Latin America is both the world's most urbanized fastest developing regions, where the links between social exclusion, inequality and violence are clearly visible. The banal, ubiquitous nature of drug crime, robbery, gang and intra-family violence destabilizes countries' economies and harms their people and social structures.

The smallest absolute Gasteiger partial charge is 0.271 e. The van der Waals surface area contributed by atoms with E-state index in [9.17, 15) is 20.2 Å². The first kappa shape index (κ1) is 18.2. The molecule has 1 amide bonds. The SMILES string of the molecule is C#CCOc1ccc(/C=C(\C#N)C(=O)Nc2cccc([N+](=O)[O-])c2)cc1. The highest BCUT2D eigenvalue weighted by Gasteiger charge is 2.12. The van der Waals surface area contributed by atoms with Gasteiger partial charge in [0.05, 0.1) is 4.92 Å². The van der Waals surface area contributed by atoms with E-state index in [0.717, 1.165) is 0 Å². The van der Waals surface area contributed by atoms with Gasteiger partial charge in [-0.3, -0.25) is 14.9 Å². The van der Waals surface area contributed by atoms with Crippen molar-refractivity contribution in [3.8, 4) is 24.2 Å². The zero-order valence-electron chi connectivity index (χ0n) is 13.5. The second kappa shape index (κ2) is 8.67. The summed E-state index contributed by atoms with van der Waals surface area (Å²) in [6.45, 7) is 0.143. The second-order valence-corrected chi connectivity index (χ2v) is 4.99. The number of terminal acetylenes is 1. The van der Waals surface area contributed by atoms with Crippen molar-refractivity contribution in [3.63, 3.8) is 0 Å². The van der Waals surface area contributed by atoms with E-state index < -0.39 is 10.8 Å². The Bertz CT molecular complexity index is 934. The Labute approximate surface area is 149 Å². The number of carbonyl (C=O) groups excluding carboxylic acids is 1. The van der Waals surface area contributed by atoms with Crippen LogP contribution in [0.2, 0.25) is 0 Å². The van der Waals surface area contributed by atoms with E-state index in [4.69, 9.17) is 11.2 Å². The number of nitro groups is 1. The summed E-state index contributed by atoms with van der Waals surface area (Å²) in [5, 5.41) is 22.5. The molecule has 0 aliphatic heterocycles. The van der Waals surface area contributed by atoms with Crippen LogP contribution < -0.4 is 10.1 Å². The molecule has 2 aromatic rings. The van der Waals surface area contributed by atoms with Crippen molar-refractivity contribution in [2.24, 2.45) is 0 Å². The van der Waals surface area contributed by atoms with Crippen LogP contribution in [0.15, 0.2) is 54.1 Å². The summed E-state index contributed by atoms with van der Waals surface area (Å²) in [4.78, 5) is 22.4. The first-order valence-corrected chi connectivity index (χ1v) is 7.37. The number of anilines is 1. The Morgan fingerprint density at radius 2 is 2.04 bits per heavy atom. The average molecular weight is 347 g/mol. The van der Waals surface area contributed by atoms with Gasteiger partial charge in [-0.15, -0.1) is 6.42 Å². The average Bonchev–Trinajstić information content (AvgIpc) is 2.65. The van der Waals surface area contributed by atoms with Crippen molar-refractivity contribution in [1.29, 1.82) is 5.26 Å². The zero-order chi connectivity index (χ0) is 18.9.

Encounters with Violence & Crime in Latin America explores the meaning of violence and insecurity in nine towns and cities in Columbia and Guatemala to create a framework of how and why daily violence takes place at the community level. It uses pioneering new methods of participatory urban appraisal to ask local people about their own perceptions of violence as mediated by family, gender, ethnicity and age. It develops a typology which distinguishes between the political, social, and economic violence that afflicts communities, and which assesses the costs of consequences of violence in terms of community cohesion and social capital. This gives voice to those whose daily lives and dominated by widespread aggression, and provides important new insights for researchers and policy-makers.